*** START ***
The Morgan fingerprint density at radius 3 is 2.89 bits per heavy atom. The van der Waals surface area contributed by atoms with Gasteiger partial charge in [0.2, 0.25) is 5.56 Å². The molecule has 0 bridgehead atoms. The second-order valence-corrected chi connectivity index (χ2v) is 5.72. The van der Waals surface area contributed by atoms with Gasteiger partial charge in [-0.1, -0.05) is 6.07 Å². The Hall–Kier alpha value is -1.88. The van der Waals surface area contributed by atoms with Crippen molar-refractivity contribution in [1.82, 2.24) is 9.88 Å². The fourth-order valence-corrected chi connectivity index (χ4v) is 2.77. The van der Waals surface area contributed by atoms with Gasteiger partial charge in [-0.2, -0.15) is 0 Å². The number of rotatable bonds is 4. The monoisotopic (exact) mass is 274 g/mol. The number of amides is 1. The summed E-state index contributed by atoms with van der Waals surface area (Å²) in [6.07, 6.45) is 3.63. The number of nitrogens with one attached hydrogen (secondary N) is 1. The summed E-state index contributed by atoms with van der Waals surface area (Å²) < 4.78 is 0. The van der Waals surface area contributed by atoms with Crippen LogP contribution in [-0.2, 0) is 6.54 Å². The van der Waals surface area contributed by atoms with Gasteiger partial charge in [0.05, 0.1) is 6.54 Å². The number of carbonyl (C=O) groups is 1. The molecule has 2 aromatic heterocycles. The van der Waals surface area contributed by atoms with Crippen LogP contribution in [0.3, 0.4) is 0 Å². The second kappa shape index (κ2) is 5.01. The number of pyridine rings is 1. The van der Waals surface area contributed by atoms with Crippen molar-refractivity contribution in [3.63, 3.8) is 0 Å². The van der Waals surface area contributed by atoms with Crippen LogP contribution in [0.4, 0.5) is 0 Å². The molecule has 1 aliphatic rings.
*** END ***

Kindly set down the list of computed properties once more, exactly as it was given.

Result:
The Morgan fingerprint density at radius 3 is 2.89 bits per heavy atom. The van der Waals surface area contributed by atoms with Gasteiger partial charge in [0.2, 0.25) is 5.56 Å². The molecule has 0 bridgehead atoms. The second-order valence-corrected chi connectivity index (χ2v) is 5.72. The van der Waals surface area contributed by atoms with Gasteiger partial charge in [-0.1, -0.05) is 6.07 Å². The Hall–Kier alpha value is -1.88. The van der Waals surface area contributed by atoms with Crippen molar-refractivity contribution in [1.82, 2.24) is 9.88 Å². The fourth-order valence-corrected chi connectivity index (χ4v) is 2.77. The van der Waals surface area contributed by atoms with Gasteiger partial charge in [-0.2, -0.15) is 0 Å². The number of rotatable bonds is 4. The monoisotopic (exact) mass is 274 g/mol. The number of amides is 1. The summed E-state index contributed by atoms with van der Waals surface area (Å²) in [6.07, 6.45) is 3.63. The number of nitrogens with one attached hydrogen (secondary N) is 1. The summed E-state index contributed by atoms with van der Waals surface area (Å²) < 4.78 is 0. The van der Waals surface area contributed by atoms with Crippen LogP contribution in [-0.2, 0) is 6.54 Å². The van der Waals surface area contributed by atoms with Gasteiger partial charge in [0.05, 0.1) is 6.54 Å². The number of carbonyl (C=O) groups is 1. The molecule has 2 aromatic heterocycles. The van der Waals surface area contributed by atoms with Crippen LogP contribution in [0.3, 0.4) is 0 Å². The second kappa shape index (κ2) is 5.01. The number of pyridine rings is 1. The van der Waals surface area contributed by atoms with Crippen molar-refractivity contribution in [3.63, 3.8) is 0 Å². The van der Waals surface area contributed by atoms with Crippen LogP contribution in [0.4, 0.5) is 0 Å². The molecule has 1 aliphatic rings.